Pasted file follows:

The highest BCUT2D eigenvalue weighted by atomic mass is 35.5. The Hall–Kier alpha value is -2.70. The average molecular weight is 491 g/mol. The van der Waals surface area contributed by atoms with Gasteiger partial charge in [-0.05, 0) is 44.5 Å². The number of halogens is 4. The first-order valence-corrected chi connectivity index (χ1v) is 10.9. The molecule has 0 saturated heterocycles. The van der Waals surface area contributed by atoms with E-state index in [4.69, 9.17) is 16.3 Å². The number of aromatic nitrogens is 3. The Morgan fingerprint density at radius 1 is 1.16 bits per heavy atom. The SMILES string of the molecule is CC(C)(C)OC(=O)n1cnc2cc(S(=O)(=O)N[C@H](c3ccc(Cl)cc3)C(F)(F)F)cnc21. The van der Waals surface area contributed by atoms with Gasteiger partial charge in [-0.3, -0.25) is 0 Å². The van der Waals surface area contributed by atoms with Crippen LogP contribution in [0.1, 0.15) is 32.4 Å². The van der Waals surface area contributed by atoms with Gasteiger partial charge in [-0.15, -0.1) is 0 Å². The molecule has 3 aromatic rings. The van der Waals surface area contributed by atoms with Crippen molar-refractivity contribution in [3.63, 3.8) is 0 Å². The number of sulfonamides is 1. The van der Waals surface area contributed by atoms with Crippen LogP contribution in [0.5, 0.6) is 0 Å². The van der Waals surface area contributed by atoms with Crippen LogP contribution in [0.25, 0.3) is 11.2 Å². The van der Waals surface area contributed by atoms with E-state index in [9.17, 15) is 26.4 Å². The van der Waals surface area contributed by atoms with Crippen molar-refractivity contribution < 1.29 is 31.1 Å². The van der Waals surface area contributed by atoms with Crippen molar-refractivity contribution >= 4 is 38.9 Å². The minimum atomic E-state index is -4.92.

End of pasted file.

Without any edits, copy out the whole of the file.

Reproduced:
The highest BCUT2D eigenvalue weighted by atomic mass is 35.5. The Hall–Kier alpha value is -2.70. The average molecular weight is 491 g/mol. The van der Waals surface area contributed by atoms with Gasteiger partial charge in [-0.05, 0) is 44.5 Å². The number of halogens is 4. The first-order valence-corrected chi connectivity index (χ1v) is 10.9. The molecule has 0 saturated heterocycles. The van der Waals surface area contributed by atoms with E-state index in [4.69, 9.17) is 16.3 Å². The number of aromatic nitrogens is 3. The Morgan fingerprint density at radius 1 is 1.16 bits per heavy atom. The SMILES string of the molecule is CC(C)(C)OC(=O)n1cnc2cc(S(=O)(=O)N[C@H](c3ccc(Cl)cc3)C(F)(F)F)cnc21. The van der Waals surface area contributed by atoms with Gasteiger partial charge in [-0.3, -0.25) is 0 Å². The van der Waals surface area contributed by atoms with Crippen LogP contribution in [0.1, 0.15) is 32.4 Å². The van der Waals surface area contributed by atoms with Gasteiger partial charge in [-0.15, -0.1) is 0 Å². The molecule has 3 aromatic rings. The van der Waals surface area contributed by atoms with Crippen molar-refractivity contribution in [3.63, 3.8) is 0 Å². The number of sulfonamides is 1. The van der Waals surface area contributed by atoms with Crippen LogP contribution in [0.5, 0.6) is 0 Å². The van der Waals surface area contributed by atoms with Crippen LogP contribution in [0.25, 0.3) is 11.2 Å². The van der Waals surface area contributed by atoms with E-state index in [9.17, 15) is 26.4 Å². The van der Waals surface area contributed by atoms with Crippen molar-refractivity contribution < 1.29 is 31.1 Å². The van der Waals surface area contributed by atoms with Crippen molar-refractivity contribution >= 4 is 38.9 Å². The minimum atomic E-state index is -4.92.